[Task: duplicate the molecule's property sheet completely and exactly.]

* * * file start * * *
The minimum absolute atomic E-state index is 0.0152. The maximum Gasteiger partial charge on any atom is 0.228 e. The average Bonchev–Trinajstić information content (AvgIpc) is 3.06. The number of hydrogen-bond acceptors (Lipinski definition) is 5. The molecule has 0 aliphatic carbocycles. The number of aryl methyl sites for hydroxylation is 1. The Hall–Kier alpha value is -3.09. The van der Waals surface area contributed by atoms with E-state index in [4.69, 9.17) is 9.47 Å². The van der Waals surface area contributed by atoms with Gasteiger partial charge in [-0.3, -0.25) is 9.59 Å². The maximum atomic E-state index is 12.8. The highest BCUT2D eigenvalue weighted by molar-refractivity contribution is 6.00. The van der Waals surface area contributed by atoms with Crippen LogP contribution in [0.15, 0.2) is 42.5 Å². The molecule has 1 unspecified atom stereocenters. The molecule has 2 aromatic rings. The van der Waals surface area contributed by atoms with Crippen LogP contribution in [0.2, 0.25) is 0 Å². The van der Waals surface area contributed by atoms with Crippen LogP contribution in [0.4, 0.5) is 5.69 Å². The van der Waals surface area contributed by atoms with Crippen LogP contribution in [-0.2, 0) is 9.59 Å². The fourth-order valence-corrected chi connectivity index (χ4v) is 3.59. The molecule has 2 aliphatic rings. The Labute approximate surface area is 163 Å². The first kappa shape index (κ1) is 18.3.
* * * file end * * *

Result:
The minimum absolute atomic E-state index is 0.0152. The maximum Gasteiger partial charge on any atom is 0.228 e. The average Bonchev–Trinajstić information content (AvgIpc) is 3.06. The number of hydrogen-bond acceptors (Lipinski definition) is 5. The molecule has 0 aliphatic carbocycles. The number of aryl methyl sites for hydroxylation is 1. The Hall–Kier alpha value is -3.09. The van der Waals surface area contributed by atoms with E-state index in [4.69, 9.17) is 9.47 Å². The van der Waals surface area contributed by atoms with Gasteiger partial charge in [-0.3, -0.25) is 9.59 Å². The maximum atomic E-state index is 12.8. The highest BCUT2D eigenvalue weighted by molar-refractivity contribution is 6.00. The van der Waals surface area contributed by atoms with Crippen LogP contribution in [0.15, 0.2) is 42.5 Å². The molecule has 1 unspecified atom stereocenters. The molecule has 2 aromatic rings. The van der Waals surface area contributed by atoms with Crippen LogP contribution in [0.2, 0.25) is 0 Å². The van der Waals surface area contributed by atoms with Crippen LogP contribution in [0.4, 0.5) is 5.69 Å². The van der Waals surface area contributed by atoms with Crippen LogP contribution in [-0.2, 0) is 9.59 Å². The fourth-order valence-corrected chi connectivity index (χ4v) is 3.59. The molecule has 2 aliphatic rings. The Labute approximate surface area is 163 Å². The first kappa shape index (κ1) is 18.3.